This part caught my attention (beginning at 23:50), which Lupia summarizes with the credibility formula above:
The key thing to know about credibility is that it is domain specific and bestowed by an audience.
Here’s an example: Most people in the room probably think that Mercedes makes a fine automobile. They have a reputation for fine automobiles. But would you buy a Mercedes breakfast cereal? What would that taste like? Would it be high quality or would it taste like German motor oil?
So there’s credibility in one domain but not in another. You might be credible as a scientist, but if you don’t share people’s values, are they really going to believe you? …
There have been moments in my career when I have been approached by faith leaders. And the question’s been asked: How should I write a sermon about climate change?
And the advice that I give is: I wouldn’t. Because you are not credible as a scientist.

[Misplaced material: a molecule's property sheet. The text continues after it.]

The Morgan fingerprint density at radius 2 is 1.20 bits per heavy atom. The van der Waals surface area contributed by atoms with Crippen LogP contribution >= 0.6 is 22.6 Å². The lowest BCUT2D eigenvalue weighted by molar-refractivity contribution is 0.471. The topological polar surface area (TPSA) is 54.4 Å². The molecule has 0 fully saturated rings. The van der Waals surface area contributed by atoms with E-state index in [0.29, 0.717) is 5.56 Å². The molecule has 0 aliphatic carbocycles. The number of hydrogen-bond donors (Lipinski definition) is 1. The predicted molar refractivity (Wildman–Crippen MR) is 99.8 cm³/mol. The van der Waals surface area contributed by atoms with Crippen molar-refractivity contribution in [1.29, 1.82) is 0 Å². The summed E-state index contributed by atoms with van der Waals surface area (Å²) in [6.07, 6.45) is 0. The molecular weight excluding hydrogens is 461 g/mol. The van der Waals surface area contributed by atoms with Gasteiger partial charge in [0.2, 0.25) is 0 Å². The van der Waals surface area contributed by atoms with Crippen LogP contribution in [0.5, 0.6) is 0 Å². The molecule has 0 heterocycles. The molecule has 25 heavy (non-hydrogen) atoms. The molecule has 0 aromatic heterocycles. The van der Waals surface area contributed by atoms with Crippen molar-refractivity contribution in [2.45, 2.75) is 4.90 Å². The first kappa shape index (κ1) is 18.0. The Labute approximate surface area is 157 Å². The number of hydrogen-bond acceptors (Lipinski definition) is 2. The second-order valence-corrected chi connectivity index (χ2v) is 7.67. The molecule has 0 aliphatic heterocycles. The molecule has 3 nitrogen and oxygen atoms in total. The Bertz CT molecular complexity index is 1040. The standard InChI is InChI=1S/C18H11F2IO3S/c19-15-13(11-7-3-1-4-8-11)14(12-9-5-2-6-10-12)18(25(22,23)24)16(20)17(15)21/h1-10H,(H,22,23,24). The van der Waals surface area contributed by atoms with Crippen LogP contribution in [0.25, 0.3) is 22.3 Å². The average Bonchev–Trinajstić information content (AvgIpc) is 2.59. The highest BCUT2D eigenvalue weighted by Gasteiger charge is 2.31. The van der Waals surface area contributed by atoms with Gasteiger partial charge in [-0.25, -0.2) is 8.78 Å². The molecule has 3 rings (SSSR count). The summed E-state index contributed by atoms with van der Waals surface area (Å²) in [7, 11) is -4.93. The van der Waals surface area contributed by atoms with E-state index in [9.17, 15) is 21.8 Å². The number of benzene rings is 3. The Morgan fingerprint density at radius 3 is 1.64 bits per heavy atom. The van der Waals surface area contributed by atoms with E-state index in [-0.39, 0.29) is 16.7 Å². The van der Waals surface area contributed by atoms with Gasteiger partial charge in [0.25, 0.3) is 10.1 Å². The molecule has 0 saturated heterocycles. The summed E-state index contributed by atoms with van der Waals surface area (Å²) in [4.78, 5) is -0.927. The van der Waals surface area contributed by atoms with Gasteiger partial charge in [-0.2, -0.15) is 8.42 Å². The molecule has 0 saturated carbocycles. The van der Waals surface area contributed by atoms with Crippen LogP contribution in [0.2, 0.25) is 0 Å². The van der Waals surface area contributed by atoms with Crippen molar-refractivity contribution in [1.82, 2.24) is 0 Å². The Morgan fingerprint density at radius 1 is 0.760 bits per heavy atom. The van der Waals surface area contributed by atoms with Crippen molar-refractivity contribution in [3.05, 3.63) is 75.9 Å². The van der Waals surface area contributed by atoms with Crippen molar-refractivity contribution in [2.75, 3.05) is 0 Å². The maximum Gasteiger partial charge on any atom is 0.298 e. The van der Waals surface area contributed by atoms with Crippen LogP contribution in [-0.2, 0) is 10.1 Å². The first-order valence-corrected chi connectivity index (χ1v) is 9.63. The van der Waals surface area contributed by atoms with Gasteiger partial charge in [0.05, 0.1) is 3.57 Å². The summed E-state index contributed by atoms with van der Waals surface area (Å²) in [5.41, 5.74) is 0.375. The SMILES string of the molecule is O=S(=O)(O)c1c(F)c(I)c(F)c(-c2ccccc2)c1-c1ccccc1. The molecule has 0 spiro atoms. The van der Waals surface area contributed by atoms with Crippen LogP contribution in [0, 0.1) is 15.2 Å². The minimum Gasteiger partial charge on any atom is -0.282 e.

But what you do know, if you’ve been doing this for a long time is that you have some sermons where you know that the whole congregation is there with you. And they reach the apex with you. And you’re talking about shared values.
Do you have a sermon where you talk about responsibility, where you talk about stewardship, where you talk about shared values? Right when you reach the apex, and everybody’s with you in terms of attention, you say: If we all believe in stewardship and responsibility, then climate is part of what we’re responsible for as well.
Update: Arthur Lupia mentions his book The Democratic Dilemma: Can Citizens Learn What They Need to Know? as background for this research.
Source: video (May 21-22, 2012)